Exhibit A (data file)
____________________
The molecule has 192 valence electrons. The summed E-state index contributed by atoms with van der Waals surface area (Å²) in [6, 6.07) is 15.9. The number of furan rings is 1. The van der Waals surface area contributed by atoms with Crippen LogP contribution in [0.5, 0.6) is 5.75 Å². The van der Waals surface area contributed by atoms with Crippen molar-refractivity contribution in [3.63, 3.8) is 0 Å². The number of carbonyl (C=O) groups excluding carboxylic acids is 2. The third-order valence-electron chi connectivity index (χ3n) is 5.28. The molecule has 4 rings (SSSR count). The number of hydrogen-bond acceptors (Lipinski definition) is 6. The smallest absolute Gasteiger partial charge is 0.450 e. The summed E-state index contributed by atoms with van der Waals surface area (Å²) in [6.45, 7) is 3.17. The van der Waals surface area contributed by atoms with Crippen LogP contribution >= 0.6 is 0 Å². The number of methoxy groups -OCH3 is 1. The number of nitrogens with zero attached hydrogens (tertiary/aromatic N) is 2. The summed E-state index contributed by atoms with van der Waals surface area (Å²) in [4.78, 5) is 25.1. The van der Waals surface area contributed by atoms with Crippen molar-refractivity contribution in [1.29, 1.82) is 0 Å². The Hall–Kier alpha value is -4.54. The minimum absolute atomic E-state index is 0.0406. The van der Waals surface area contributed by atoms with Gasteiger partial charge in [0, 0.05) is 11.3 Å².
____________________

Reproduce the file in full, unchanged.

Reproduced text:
The molecule has 192 valence electrons. The summed E-state index contributed by atoms with van der Waals surface area (Å²) in [6, 6.07) is 15.9. The number of furan rings is 1. The van der Waals surface area contributed by atoms with Crippen LogP contribution in [0.5, 0.6) is 5.75 Å². The van der Waals surface area contributed by atoms with Crippen molar-refractivity contribution in [3.63, 3.8) is 0 Å². The number of carbonyl (C=O) groups excluding carboxylic acids is 2. The third-order valence-electron chi connectivity index (χ3n) is 5.28. The molecule has 4 rings (SSSR count). The number of hydrogen-bond acceptors (Lipinski definition) is 6. The smallest absolute Gasteiger partial charge is 0.450 e. The summed E-state index contributed by atoms with van der Waals surface area (Å²) in [6.45, 7) is 3.17. The van der Waals surface area contributed by atoms with Crippen LogP contribution >= 0.6 is 0 Å². The number of methoxy groups -OCH3 is 1. The number of nitrogens with zero attached hydrogens (tertiary/aromatic N) is 2. The summed E-state index contributed by atoms with van der Waals surface area (Å²) in [4.78, 5) is 25.1. The van der Waals surface area contributed by atoms with Crippen molar-refractivity contribution in [1.29, 1.82) is 0 Å². The Hall–Kier alpha value is -4.54. The minimum absolute atomic E-state index is 0.0406. The van der Waals surface area contributed by atoms with Gasteiger partial charge in [0, 0.05) is 11.3 Å².